Tuesday, 12 March 2013

I'm at the end of a very shaky supply chain . . .

I have to pick-up the now repaired Cannondale Evo tomorrow at City Bike Depot thanks to Al and the team. After visiting the dentist I dropped in at the shop this morning only to find out that the part (braze-on tab) had yet to arrive. I came close to losing it, but I tried to keep my cool and wait for any news. I apologised to Al for my demeanour and I think judging from his expression that Cannondales local supplier (CSG) may have let him down in the past. Luckily for all concerned the part arrived with the morning post as was quickly fitted. Obviously Al was in a  no win situation. If he tried to harass the supplier he may have ended up at the back of the line for a whole host of products and parts. Once again this proves that supply chains are problematic for many businesses. I mentioned this recently in respect of Boeing's problems with the 787. The problems with my Cannondale are a great example. I guess the only thing you can do is threaten to switch brands and hope this enables you to get back some "hand" in the relationship.

One man with hand in the cycling world is Peter Sagan and his Cannondale Evo Super Six. Sagan did it again at Tirreno - Adriatico yesterday. Apparently (I haven't seen the highlights yet) there was a 365-meter, 27% ramp which featured three times on the circuit around Porto Sant’Elpidio and riders were forced to climb back-and-forth across the road. Alberto Contador was quoted as saying: “Sometimes you don’t believe it’s possible to go up on the bike.” I guess that says it all.

It kind of makes me want to go for a ride in the rain. Sagan is awesome isn't he . . . you gotta love that kissing of his own biceps as he crosses the line.

Back to finance and lots today regarding the financials and the way the Europeans are going to be paying their staff. I honestly don't care a lot about this. I reckon they could have kept the old low pay - high bonus system and tweaked it a little to allow for longer tails on compensation instruments and the bond type structures everyone seems to be issuing. I kind of think it's unseemly this rush to double or quadruple base pay ahead of an artificial cut-off date and it does no one any credit in the eyes of the public. Perhaps more important is the wrangling about various capital ratios.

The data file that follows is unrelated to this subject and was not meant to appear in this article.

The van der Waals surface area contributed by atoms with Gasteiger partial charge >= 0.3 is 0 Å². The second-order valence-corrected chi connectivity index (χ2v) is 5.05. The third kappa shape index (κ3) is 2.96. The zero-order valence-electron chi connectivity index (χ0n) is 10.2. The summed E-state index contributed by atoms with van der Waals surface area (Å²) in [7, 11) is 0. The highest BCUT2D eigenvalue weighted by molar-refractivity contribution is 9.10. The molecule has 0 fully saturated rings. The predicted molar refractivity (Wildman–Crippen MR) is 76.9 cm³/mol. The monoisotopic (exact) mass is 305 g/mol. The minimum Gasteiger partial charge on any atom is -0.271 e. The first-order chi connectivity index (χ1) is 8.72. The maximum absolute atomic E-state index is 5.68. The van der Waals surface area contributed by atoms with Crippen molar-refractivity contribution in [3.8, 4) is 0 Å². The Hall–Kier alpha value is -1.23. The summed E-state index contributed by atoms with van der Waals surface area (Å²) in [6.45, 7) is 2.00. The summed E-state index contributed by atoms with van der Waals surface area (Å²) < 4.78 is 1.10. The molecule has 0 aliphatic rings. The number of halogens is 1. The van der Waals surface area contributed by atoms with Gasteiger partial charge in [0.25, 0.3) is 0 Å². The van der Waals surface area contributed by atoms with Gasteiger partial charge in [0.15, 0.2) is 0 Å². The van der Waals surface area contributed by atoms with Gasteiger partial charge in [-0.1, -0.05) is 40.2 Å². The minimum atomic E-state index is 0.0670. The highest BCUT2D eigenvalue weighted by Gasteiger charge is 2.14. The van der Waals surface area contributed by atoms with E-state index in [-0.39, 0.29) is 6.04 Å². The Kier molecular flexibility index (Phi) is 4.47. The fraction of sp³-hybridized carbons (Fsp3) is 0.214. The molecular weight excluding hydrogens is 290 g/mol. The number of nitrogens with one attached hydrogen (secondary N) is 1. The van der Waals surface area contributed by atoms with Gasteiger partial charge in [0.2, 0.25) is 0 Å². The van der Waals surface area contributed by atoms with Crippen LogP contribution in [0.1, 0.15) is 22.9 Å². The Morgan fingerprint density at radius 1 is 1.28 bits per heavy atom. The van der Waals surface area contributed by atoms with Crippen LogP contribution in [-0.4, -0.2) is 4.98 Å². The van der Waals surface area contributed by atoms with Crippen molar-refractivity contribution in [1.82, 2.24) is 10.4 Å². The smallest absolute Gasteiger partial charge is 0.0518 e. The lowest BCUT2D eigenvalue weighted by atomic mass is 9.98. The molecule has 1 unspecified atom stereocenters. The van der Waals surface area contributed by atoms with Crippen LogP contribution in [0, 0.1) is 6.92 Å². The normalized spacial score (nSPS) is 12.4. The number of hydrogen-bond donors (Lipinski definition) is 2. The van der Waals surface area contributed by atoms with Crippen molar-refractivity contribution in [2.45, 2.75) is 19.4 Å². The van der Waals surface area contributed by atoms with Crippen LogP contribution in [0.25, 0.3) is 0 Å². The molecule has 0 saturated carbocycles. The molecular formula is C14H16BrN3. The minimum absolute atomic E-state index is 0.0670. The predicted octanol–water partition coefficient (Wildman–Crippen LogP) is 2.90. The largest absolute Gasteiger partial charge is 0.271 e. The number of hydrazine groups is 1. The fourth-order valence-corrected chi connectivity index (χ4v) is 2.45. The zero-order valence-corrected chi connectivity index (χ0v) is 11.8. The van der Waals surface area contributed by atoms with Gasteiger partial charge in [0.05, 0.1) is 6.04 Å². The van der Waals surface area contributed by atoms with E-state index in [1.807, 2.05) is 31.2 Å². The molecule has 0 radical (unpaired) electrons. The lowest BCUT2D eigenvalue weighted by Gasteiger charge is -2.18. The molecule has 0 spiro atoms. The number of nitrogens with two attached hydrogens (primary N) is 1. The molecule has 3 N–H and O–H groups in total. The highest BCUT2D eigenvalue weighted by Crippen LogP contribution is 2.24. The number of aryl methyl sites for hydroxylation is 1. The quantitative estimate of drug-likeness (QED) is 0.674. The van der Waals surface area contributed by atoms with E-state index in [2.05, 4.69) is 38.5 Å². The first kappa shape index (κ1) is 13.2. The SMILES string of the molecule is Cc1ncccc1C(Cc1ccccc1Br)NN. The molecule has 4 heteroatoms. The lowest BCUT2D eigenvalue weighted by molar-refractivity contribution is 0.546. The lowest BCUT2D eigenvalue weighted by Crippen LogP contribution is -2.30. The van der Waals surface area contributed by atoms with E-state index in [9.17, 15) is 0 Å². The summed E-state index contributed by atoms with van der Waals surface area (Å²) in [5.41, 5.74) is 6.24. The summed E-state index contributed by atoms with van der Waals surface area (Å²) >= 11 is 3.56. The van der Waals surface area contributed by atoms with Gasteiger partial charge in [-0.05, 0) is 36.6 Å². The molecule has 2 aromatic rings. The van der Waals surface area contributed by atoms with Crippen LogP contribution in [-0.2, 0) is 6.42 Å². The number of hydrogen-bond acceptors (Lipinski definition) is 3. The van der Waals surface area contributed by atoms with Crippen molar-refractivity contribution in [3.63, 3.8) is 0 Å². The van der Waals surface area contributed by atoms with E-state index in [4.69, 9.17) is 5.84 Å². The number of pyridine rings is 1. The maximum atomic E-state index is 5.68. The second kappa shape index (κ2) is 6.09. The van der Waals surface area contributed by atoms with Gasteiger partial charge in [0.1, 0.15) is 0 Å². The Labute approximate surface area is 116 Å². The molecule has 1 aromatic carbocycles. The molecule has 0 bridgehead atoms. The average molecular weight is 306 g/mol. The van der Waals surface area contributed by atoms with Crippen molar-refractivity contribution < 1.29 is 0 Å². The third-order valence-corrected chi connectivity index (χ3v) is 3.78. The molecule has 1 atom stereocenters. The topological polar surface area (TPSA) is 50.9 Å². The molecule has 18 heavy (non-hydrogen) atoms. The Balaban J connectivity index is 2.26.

Here's a graphic from Barclays courtesy of the FT. What we can see is a general de-leveraging by financial institutions. Don't be mislead by the fact that the US banks seemed less leveraged than their Euro cousins because we know the US banks hold a lot of leverage off balance sheet in SPV's. On Monday UK banks started to try and push back against the legislature's attempt to require them to hold a higher amount of reserves than that set under Basel III. Maybe they'll get somewhere on this and maybe they won't. It seems to me that the capital reserves no matter how you frame them can never 100% guarantee that a bank doesn't fail. The problem will be how much is left when the regulators step in. I'm guessing no one in government or parliament for that matter in the UK wants a repeat of RBS. Whatever the result investors have to be aware that it's unlikely you'll ever be seeing 20% RoE's again without some extraordinary circumstances. That is why I have been staying away from financials . . . so far to my own cost.

The asset sales by zombie-ish institutions are picking up pace. Commerzbank who was at the centre of the bank-insurance merger craze is selling off their UK property interests. I for one didn't even know they had £5bn in property on their books! The assets in question come via the acquired Eurohypo business that the regulators have told them they need to sell by 2015. I wonder what the book value of these assets was at the height of the boom? I'd also like to know what the occupancy rates are and the duration of the tenancies. With Sterling at 1.50 the Euro denominated balance sheet of Commerzbank is about to take a hit . . . . luckily the bank is state bank. Danke people and tax payers of Germany.


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